Some teams can get by without agile planning at the release level.
For example, an ASP may simply deliver software into production every iteration i. If, on the other hand, some level of visibility is required by management at the software release management level i. Releases typically range between 2 and 12 months. For longer releases, it may make sense to break it down into several sub-releases. The number of iterations within a release is typically driven by the schedule.
If a release is 6 months long, and iterations are 2 weeks, then 13 iterations should be scheduled for the release. For smaller teams, it may make sense for the entire cross-functional team to participate for both input and accountability purposes. For larger teams and organizations, a subset of the team may be selected or elected to represent the team.
Generally, quite a bit of work has been done prior to a release planning meeting in terms of project approval, budgeting, vision, team identification, etc. With respect to functionality, the customer has likely spent time working with development to identify initial features, as well as potentially in breaking them down and providing initial, high-level estimates. As more information is uncovered, functionality is delivered, more about the system is understood, business needs evolve, and priorities change, the overall make-up of the release will almost definitely change.
Although anticipated, the evolution of software release management over time will need to be communicated to all appropriate stakeholders.
Agile teams place enormous value on the extensibility of their code: the extent to which they can easily ma What is a Release Plan? Preliminary Release Planning The goal of initial release planning is to estimate roughly which features will be delivered by the release deadline presuming the deadline is fixed , or to choose a rough delivery date for a given set of features if scope is fixed. Preliminary Release Plan The initial release plan rarely satisfies all parties - either not enough functionality will be delivered or too much time seems to be necessary to deliver the desired functionality.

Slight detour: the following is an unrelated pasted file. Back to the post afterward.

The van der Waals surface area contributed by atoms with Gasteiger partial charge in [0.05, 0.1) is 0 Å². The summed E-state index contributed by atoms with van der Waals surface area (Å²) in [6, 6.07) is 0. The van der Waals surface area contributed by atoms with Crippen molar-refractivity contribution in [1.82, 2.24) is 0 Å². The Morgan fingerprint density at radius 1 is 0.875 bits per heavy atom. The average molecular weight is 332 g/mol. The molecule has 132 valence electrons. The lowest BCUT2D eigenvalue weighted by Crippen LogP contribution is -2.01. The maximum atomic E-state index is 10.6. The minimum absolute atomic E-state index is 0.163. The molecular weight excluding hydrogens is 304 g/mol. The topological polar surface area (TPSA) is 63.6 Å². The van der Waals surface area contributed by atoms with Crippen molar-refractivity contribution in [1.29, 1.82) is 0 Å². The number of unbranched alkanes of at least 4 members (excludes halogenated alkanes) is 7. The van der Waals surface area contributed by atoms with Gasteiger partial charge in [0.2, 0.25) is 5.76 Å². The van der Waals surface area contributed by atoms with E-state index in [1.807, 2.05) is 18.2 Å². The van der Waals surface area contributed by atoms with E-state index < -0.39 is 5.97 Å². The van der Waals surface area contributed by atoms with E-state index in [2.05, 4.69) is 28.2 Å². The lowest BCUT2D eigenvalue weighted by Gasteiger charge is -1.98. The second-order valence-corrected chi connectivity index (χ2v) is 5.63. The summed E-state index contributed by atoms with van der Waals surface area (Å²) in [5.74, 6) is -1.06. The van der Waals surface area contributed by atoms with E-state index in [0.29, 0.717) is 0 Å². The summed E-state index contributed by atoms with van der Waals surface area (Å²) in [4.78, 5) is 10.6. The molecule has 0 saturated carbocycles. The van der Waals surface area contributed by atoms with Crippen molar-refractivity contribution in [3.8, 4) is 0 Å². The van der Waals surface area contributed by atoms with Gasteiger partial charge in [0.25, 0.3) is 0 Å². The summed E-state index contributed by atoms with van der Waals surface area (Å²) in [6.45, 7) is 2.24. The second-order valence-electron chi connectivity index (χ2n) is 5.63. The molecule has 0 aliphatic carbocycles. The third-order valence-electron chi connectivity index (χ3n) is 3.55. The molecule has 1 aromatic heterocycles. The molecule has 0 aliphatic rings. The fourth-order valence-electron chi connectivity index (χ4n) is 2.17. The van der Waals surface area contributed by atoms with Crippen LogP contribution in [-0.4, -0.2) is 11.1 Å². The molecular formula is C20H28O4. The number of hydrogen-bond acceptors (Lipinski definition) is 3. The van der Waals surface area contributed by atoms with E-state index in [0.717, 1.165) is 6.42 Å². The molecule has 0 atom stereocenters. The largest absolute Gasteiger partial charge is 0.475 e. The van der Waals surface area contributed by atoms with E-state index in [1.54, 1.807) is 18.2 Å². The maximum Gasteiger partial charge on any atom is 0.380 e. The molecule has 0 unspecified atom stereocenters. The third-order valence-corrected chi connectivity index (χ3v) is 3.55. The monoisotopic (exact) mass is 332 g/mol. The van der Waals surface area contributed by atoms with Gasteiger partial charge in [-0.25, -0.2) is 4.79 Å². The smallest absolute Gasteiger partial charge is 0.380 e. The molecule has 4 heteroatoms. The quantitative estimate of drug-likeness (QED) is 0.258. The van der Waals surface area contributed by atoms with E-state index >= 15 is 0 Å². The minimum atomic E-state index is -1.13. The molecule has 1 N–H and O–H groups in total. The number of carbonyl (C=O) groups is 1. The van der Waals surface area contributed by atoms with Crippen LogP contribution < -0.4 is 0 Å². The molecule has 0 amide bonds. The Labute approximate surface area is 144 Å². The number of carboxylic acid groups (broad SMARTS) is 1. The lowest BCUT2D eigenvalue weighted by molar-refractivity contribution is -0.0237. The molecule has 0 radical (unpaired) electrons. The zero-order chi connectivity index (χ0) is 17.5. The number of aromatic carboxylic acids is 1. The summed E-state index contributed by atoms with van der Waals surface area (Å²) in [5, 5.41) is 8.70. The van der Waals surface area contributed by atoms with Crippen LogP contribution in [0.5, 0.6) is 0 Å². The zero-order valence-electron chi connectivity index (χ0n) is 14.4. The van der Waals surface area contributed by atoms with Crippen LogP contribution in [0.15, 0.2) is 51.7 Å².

How to Create an Agile Release Plan | Lucidchart Blog
Though Release Management is an important component of the Service Transition process, a lot of companies lack the required assets or process steps for achieving successful delivery of components or services. Once the development team at XYZ writes the code for the new web page, it may need to be tested by multiple test teams and across different environments, before it is finally deployed in Production, for usage by end users or customers.
A lot of companies lack this process of efficiently deploying the code from development into test environments or production environments, resulting in Production bugs or failures. So the need arises for Release Management best practices. These guidelines are officially owned and published by the British Cabinet Office. For further instruction, please refer to the official ITIL website. While best practice guidelines are instrumental to a successful process upgrade, these guidelines will have to be tailored by organizations, based on their custom requirements.
Please also note that it is not required to implement each and every step suggested in the best practice. Figure 1 below gives an overview of the various stages of SDLC, where release management processes need to be implemented.